Organized people write things down.

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Declutter your mind when you write things down, right away. This is step number 2 for how to organize your life – and it’s a habit you should continue daily.

A brain dump – which means write things down – is the best way to declutter your mind. Clear your mind so you get get organized more effectively.

Whether you use a brain dump journal or just a cheap spiral notebook, a brain dump strategy will clear your mind and prepare you for organization at home. It’s the first step to declutter your mind so you can declutter your life. If you want to know how to get organized, start with a brain dump.

Write things down. All the things.

The first step for getting organized isn’t to buy containers or a label maker. The first step is to declutter your head.

We start every project and start getting organized by writing down everything in our heads. All those swirling thoughts and big ideas need to be written down on paper. When we write things down on paper instead of keeping them in our head, we can see them and think about them better.

When we write things down, we see first why we felt so crazy. We’re trying to keep track of and trying to work for too many things. When we see them on paper, we’re able to more clearly and deliberately choose where to place our attention. It gives us more objectivity as we think about what we ought to do next.

Secondly, a brain dump allows our mind the space and the freedom to actually think about those ideas creatively. It allows us to problem solve.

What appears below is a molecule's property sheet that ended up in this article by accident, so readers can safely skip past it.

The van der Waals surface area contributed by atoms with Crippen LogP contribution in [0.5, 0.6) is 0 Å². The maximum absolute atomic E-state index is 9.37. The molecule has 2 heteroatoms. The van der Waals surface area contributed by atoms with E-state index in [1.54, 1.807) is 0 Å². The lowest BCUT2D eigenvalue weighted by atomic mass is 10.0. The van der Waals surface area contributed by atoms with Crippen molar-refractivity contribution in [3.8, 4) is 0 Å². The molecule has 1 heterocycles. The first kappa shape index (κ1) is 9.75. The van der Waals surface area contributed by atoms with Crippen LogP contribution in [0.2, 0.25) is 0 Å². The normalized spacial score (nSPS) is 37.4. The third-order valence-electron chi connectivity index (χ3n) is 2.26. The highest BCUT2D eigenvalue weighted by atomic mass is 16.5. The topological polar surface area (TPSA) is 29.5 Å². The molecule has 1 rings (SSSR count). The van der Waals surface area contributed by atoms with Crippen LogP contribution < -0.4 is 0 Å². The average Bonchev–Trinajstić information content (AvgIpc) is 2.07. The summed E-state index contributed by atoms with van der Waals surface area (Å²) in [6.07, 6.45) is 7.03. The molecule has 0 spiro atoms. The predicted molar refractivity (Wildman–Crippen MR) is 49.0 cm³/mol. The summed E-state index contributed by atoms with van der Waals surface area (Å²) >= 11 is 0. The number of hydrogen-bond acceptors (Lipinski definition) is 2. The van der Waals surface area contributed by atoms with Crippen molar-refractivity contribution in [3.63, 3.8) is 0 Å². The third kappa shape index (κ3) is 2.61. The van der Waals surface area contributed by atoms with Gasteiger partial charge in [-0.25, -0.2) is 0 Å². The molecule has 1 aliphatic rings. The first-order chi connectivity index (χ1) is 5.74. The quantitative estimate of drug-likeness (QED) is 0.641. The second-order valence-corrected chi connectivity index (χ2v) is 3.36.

Our brains are not the place we want to store information or keep track of what needs to be done. So when we keep the information and reminders on paper, then we can use our brains for what they’re good at: thinking, solving, praying. So write things down for mental clarity and peace.

Dump all those swirling thoughts out of your head.

Yes, simply writing it all down will help to
  • Reduce stress by getting your thoughts onto paper
  • Reduce frustration by assigning homes to stuff, tangible & intangible
  • Reduce anxiety by knowing what you have on your plate

In Getting Things Done, David Allen exhorts us to maintain these three rules about setting ourselves up to build the habit of writing things down:

  1. Every open loop must be in your written system and out of your head.
  2. You must have as few information collection places as you can get by with.
  3. You must empty them regularly.

These collection tools should become part of your lifestyle. Keep them close by so no matter where you are you can collect a potentially valuable thought — think of them as being as indispensable as your toothbrush or your driver’s license or your glasses.

That seems like quite a commitment, but keeping something at hand to jot down notes is a frequent tip not only in organization-type books, but even in articles I’ve read about how to keep focus during devotional times. My personal ability to keep any information or reminders in my head has been practically nil the last few years.

Somehow, figure out the best ways for you to collect thoughts as they occur to you, something that can be a mostly-constant companion. You’ll probably keep several, depending on the context you are in.

A notepad in your purse or by your bed? Remember a pen!

A clipboard, binder, or notebook that goes with you and stays near at hand?

A fancy-pants phone? Maybe send yourself emails?

An iPad?

A laptop or even a desktop near the kitchen? Choose one program for note-taking!

Hey, even the good-old trick of writing on your hand or arm to keep a note until you can get it into your system will work!

Anything will work — if you do — so pick what most appeals to you and that fits your lifestyle and circumstances and run with it. The key is to learn the essential habit of ubiquitous capture.

Dump all those swirling thoughts out of your head.

Yes, simply writing it all down will help to
  • Reduce stress by getting your thoughts onto paper
  • Reduce frustration by assigning homes to stuff, tangible & intangible
  • Reduce anxiety by knowing what you have on your plate

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